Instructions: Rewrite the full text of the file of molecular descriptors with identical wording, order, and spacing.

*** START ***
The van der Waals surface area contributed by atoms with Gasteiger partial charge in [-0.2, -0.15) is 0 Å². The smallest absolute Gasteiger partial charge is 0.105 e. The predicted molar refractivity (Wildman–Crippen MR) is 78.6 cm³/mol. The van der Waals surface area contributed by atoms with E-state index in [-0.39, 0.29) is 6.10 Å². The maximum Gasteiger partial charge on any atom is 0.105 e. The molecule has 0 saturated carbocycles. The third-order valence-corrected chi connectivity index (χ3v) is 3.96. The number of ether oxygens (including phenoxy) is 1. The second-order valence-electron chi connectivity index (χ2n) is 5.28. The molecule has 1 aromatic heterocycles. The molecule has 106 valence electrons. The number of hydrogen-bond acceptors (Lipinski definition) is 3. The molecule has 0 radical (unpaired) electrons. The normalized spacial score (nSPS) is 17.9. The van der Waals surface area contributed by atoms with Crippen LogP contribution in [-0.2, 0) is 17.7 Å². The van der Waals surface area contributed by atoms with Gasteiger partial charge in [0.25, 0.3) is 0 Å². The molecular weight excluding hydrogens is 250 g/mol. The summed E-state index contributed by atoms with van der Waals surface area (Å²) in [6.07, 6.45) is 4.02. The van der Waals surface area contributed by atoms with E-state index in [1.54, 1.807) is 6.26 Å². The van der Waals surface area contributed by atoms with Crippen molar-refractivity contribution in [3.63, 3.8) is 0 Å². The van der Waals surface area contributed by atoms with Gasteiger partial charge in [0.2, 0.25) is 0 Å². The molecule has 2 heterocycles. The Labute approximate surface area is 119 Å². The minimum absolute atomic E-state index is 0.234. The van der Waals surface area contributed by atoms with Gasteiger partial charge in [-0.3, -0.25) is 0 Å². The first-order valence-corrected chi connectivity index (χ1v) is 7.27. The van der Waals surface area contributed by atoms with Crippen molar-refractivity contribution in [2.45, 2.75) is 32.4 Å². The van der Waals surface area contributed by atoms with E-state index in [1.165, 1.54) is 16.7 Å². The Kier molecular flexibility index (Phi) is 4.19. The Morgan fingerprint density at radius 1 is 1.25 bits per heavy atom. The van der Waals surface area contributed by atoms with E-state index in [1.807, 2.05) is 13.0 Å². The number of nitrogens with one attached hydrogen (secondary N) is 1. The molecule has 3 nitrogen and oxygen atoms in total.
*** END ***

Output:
The van der Waals surface area contributed by atoms with Gasteiger partial charge in [-0.2, -0.15) is 0 Å². The smallest absolute Gasteiger partial charge is 0.105 e. The predicted molar refractivity (Wildman–Crippen MR) is 78.6 cm³/mol. The van der Waals surface area contributed by atoms with E-state index in [-0.39, 0.29) is 6.10 Å². The maximum Gasteiger partial charge on any atom is 0.105 e. The molecule has 0 saturated carbocycles. The third-order valence-corrected chi connectivity index (χ3v) is 3.96. The number of ether oxygens (including phenoxy) is 1. The second-order valence-electron chi connectivity index (χ2n) is 5.28. The molecule has 1 aromatic heterocycles. The molecule has 106 valence electrons. The number of hydrogen-bond acceptors (Lipinski definition) is 3. The molecule has 0 radical (unpaired) electrons. The normalized spacial score (nSPS) is 17.9. The van der Waals surface area contributed by atoms with Crippen LogP contribution in [-0.2, 0) is 17.7 Å². The van der Waals surface area contributed by atoms with Gasteiger partial charge in [0.25, 0.3) is 0 Å². The molecular weight excluding hydrogens is 250 g/mol. The summed E-state index contributed by atoms with van der Waals surface area (Å²) in [6.07, 6.45) is 4.02. The van der Waals surface area contributed by atoms with E-state index in [1.54, 1.807) is 6.26 Å². The van der Waals surface area contributed by atoms with Crippen molar-refractivity contribution in [3.63, 3.8) is 0 Å². The van der Waals surface area contributed by atoms with Gasteiger partial charge in [0.2, 0.25) is 0 Å². The molecule has 2 heterocycles. The Labute approximate surface area is 119 Å². The minimum absolute atomic E-state index is 0.234. The van der Waals surface area contributed by atoms with Gasteiger partial charge in [-0.3, -0.25) is 0 Å². The first-order valence-corrected chi connectivity index (χ1v) is 7.27. The van der Waals surface area contributed by atoms with Crippen molar-refractivity contribution in [2.45, 2.75) is 32.4 Å². The van der Waals surface area contributed by atoms with E-state index in [1.165, 1.54) is 16.7 Å². The Kier molecular flexibility index (Phi) is 4.19. The Morgan fingerprint density at radius 1 is 1.25 bits per heavy atom. The van der Waals surface area contributed by atoms with E-state index in [1.807, 2.05) is 13.0 Å². The number of nitrogens with one attached hydrogen (secondary N) is 1. The molecule has 3 nitrogen and oxygen atoms in total.